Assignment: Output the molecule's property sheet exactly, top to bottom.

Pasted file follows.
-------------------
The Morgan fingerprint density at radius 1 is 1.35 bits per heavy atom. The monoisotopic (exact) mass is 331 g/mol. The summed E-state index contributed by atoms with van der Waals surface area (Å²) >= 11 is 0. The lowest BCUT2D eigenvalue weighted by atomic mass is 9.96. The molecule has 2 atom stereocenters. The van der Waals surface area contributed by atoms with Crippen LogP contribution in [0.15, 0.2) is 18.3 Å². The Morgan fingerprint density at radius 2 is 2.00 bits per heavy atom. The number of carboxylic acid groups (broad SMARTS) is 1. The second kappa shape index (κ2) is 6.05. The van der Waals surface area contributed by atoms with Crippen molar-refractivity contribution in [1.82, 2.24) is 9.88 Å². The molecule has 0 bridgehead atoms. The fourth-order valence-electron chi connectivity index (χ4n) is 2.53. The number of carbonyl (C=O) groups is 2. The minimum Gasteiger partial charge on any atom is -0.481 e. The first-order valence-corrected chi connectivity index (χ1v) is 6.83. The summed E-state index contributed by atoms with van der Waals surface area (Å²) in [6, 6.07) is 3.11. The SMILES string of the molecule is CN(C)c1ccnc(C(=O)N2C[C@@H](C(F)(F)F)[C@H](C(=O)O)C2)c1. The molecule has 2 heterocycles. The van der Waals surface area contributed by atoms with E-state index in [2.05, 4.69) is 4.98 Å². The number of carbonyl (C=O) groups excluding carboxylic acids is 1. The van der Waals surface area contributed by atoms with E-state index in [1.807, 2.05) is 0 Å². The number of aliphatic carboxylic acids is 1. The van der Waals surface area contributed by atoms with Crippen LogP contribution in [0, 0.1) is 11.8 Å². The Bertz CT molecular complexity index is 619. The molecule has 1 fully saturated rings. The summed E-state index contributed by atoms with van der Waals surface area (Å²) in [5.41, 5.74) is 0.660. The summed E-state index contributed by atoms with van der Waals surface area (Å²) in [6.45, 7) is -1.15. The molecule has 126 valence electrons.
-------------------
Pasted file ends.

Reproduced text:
The Morgan fingerprint density at radius 1 is 1.35 bits per heavy atom. The monoisotopic (exact) mass is 331 g/mol. The summed E-state index contributed by atoms with van der Waals surface area (Å²) >= 11 is 0. The lowest BCUT2D eigenvalue weighted by atomic mass is 9.96. The molecule has 2 atom stereocenters. The van der Waals surface area contributed by atoms with Crippen LogP contribution in [0.15, 0.2) is 18.3 Å². The Morgan fingerprint density at radius 2 is 2.00 bits per heavy atom. The number of carboxylic acid groups (broad SMARTS) is 1. The second kappa shape index (κ2) is 6.05. The van der Waals surface area contributed by atoms with Crippen molar-refractivity contribution in [1.82, 2.24) is 9.88 Å². The molecule has 0 bridgehead atoms. The fourth-order valence-electron chi connectivity index (χ4n) is 2.53. The number of carbonyl (C=O) groups is 2. The minimum Gasteiger partial charge on any atom is -0.481 e. The first-order valence-corrected chi connectivity index (χ1v) is 6.83. The summed E-state index contributed by atoms with van der Waals surface area (Å²) in [6, 6.07) is 3.11. The SMILES string of the molecule is CN(C)c1ccnc(C(=O)N2C[C@@H](C(F)(F)F)[C@H](C(=O)O)C2)c1. The molecule has 2 heterocycles. The van der Waals surface area contributed by atoms with E-state index in [2.05, 4.69) is 4.98 Å². The number of carbonyl (C=O) groups excluding carboxylic acids is 1. The van der Waals surface area contributed by atoms with E-state index in [1.807, 2.05) is 0 Å². The number of aliphatic carboxylic acids is 1. The van der Waals surface area contributed by atoms with Crippen LogP contribution in [0, 0.1) is 11.8 Å². The Bertz CT molecular complexity index is 619. The molecule has 1 fully saturated rings. The summed E-state index contributed by atoms with van der Waals surface area (Å²) in [5.41, 5.74) is 0.660. The summed E-state index contributed by atoms with van der Waals surface area (Å²) in [6.45, 7) is -1.15. The molecule has 126 valence electrons.